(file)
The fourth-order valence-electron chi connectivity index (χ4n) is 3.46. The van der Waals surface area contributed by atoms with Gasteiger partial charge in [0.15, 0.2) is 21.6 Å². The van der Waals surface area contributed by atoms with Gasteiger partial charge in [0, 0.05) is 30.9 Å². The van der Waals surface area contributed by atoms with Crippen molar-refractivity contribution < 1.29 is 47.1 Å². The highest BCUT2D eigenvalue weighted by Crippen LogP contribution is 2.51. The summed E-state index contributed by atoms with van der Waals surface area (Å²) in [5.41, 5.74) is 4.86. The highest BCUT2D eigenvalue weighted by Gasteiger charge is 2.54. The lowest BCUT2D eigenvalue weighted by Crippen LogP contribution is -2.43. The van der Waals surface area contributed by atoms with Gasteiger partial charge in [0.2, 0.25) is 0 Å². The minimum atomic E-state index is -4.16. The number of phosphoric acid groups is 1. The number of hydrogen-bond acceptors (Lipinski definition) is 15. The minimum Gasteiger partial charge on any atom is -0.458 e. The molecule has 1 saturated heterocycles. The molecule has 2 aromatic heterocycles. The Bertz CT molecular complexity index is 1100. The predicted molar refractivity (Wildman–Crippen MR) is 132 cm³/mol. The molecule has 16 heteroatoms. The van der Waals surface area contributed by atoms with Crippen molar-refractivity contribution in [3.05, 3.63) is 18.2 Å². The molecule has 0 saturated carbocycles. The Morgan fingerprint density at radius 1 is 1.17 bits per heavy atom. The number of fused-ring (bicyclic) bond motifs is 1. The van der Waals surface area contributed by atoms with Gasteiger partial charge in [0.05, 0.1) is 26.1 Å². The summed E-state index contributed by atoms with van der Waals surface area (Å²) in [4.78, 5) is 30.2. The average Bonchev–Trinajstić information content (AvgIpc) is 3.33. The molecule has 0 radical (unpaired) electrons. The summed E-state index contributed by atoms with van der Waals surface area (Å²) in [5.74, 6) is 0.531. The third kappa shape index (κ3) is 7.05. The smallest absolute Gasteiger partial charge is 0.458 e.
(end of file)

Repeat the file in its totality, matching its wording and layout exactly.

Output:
The fourth-order valence-electron chi connectivity index (χ4n) is 3.46. The van der Waals surface area contributed by atoms with Gasteiger partial charge in [0.15, 0.2) is 21.6 Å². The van der Waals surface area contributed by atoms with Gasteiger partial charge in [0, 0.05) is 30.9 Å². The van der Waals surface area contributed by atoms with Crippen molar-refractivity contribution < 1.29 is 47.1 Å². The highest BCUT2D eigenvalue weighted by Crippen LogP contribution is 2.51. The summed E-state index contributed by atoms with van der Waals surface area (Å²) in [5.41, 5.74) is 4.86. The highest BCUT2D eigenvalue weighted by Gasteiger charge is 2.54. The lowest BCUT2D eigenvalue weighted by Crippen LogP contribution is -2.43. The van der Waals surface area contributed by atoms with Gasteiger partial charge in [0.2, 0.25) is 0 Å². The minimum atomic E-state index is -4.16. The number of phosphoric acid groups is 1. The number of hydrogen-bond acceptors (Lipinski definition) is 15. The minimum Gasteiger partial charge on any atom is -0.458 e. The molecule has 1 saturated heterocycles. The molecule has 2 aromatic heterocycles. The Bertz CT molecular complexity index is 1100. The predicted molar refractivity (Wildman–Crippen MR) is 132 cm³/mol. The molecule has 16 heteroatoms. The van der Waals surface area contributed by atoms with Crippen molar-refractivity contribution in [3.05, 3.63) is 18.2 Å². The molecule has 0 saturated carbocycles. The Morgan fingerprint density at radius 1 is 1.17 bits per heavy atom. The number of fused-ring (bicyclic) bond motifs is 1. The van der Waals surface area contributed by atoms with Gasteiger partial charge in [0.05, 0.1) is 26.1 Å². The summed E-state index contributed by atoms with van der Waals surface area (Å²) in [4.78, 5) is 30.2. The average Bonchev–Trinajstić information content (AvgIpc) is 3.33. The molecule has 0 radical (unpaired) electrons. The summed E-state index contributed by atoms with van der Waals surface area (Å²) in [5.74, 6) is 0.531. The third kappa shape index (κ3) is 7.05. The smallest absolute Gasteiger partial charge is 0.458 e.